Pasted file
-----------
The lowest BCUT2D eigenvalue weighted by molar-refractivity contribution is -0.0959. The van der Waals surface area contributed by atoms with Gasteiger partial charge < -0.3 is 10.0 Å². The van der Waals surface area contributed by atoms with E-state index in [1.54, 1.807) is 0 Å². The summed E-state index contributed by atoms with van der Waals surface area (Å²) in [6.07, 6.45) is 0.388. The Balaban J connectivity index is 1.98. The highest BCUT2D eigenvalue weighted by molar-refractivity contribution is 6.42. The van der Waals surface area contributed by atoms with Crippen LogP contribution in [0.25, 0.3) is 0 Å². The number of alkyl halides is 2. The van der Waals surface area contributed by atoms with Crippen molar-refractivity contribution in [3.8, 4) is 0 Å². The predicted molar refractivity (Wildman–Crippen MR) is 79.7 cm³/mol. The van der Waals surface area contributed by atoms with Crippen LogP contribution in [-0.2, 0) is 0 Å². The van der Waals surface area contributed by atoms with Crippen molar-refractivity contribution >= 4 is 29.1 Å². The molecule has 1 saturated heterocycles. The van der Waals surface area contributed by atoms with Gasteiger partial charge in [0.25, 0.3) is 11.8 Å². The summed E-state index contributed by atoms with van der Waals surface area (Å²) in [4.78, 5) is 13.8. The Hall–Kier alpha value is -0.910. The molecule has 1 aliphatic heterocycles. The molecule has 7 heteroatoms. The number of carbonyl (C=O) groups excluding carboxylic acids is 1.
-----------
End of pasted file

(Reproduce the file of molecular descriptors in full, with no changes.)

The lowest BCUT2D eigenvalue weighted by molar-refractivity contribution is -0.0959. The van der Waals surface area contributed by atoms with Gasteiger partial charge < -0.3 is 10.0 Å². The van der Waals surface area contributed by atoms with E-state index in [1.54, 1.807) is 0 Å². The summed E-state index contributed by atoms with van der Waals surface area (Å²) in [6.07, 6.45) is 0.388. The Balaban J connectivity index is 1.98. The highest BCUT2D eigenvalue weighted by molar-refractivity contribution is 6.42. The van der Waals surface area contributed by atoms with Crippen LogP contribution in [0.25, 0.3) is 0 Å². The number of alkyl halides is 2. The van der Waals surface area contributed by atoms with Crippen molar-refractivity contribution in [3.8, 4) is 0 Å². The predicted molar refractivity (Wildman–Crippen MR) is 79.7 cm³/mol. The van der Waals surface area contributed by atoms with Crippen LogP contribution in [-0.2, 0) is 0 Å². The van der Waals surface area contributed by atoms with Crippen molar-refractivity contribution >= 4 is 29.1 Å². The molecule has 1 saturated heterocycles. The van der Waals surface area contributed by atoms with Gasteiger partial charge in [0.25, 0.3) is 11.8 Å². The summed E-state index contributed by atoms with van der Waals surface area (Å²) in [4.78, 5) is 13.8. The Hall–Kier alpha value is -0.910. The molecule has 1 aliphatic heterocycles. The molecule has 7 heteroatoms. The number of carbonyl (C=O) groups excluding carboxylic acids is 1.